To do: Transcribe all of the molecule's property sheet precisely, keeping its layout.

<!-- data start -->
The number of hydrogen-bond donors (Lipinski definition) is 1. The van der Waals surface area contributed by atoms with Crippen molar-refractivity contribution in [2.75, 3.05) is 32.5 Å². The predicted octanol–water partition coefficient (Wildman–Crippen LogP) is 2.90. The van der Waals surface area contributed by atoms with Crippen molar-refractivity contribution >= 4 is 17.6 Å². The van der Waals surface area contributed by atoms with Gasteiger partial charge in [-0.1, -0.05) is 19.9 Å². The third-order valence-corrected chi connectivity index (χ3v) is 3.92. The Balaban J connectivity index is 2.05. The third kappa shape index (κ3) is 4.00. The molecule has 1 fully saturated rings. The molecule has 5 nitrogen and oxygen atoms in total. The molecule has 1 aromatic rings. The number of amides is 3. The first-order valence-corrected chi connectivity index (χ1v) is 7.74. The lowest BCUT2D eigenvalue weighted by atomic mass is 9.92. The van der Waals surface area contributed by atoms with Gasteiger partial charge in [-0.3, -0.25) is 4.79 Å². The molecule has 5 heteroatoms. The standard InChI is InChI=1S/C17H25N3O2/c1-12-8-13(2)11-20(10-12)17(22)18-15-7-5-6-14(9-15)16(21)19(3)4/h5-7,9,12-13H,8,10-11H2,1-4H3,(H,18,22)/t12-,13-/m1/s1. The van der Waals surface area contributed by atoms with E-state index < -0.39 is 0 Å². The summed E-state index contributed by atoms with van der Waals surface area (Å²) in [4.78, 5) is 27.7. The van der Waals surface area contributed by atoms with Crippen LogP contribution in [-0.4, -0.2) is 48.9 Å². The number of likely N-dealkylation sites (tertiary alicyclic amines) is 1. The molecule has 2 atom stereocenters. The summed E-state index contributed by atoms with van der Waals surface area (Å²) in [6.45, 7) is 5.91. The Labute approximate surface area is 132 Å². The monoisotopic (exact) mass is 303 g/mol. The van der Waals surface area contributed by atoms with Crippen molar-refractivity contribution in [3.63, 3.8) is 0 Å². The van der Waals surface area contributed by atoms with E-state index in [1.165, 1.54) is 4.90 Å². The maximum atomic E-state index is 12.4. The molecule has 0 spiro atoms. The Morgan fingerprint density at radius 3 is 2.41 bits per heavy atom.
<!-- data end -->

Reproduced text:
The number of hydrogen-bond donors (Lipinski definition) is 1. The van der Waals surface area contributed by atoms with Crippen molar-refractivity contribution in [2.75, 3.05) is 32.5 Å². The predicted octanol–water partition coefficient (Wildman–Crippen LogP) is 2.90. The van der Waals surface area contributed by atoms with Crippen molar-refractivity contribution >= 4 is 17.6 Å². The van der Waals surface area contributed by atoms with Gasteiger partial charge in [-0.1, -0.05) is 19.9 Å². The third-order valence-corrected chi connectivity index (χ3v) is 3.92. The Balaban J connectivity index is 2.05. The third kappa shape index (κ3) is 4.00. The molecule has 1 fully saturated rings. The molecule has 5 nitrogen and oxygen atoms in total. The molecule has 1 aromatic rings. The number of amides is 3. The first-order valence-corrected chi connectivity index (χ1v) is 7.74. The lowest BCUT2D eigenvalue weighted by atomic mass is 9.92. The van der Waals surface area contributed by atoms with Gasteiger partial charge in [-0.3, -0.25) is 4.79 Å². The molecule has 5 heteroatoms. The standard InChI is InChI=1S/C17H25N3O2/c1-12-8-13(2)11-20(10-12)17(22)18-15-7-5-6-14(9-15)16(21)19(3)4/h5-7,9,12-13H,8,10-11H2,1-4H3,(H,18,22)/t12-,13-/m1/s1. The van der Waals surface area contributed by atoms with E-state index < -0.39 is 0 Å². The summed E-state index contributed by atoms with van der Waals surface area (Å²) in [4.78, 5) is 27.7. The van der Waals surface area contributed by atoms with Crippen LogP contribution in [-0.4, -0.2) is 48.9 Å². The number of likely N-dealkylation sites (tertiary alicyclic amines) is 1. The molecule has 2 atom stereocenters. The summed E-state index contributed by atoms with van der Waals surface area (Å²) in [6.45, 7) is 5.91. The Labute approximate surface area is 132 Å². The monoisotopic (exact) mass is 303 g/mol. The van der Waals surface area contributed by atoms with Crippen molar-refractivity contribution in [3.63, 3.8) is 0 Å². The van der Waals surface area contributed by atoms with E-state index in [1.165, 1.54) is 4.90 Å². The maximum atomic E-state index is 12.4. The molecule has 0 spiro atoms. The Morgan fingerprint density at radius 3 is 2.41 bits per heavy atom.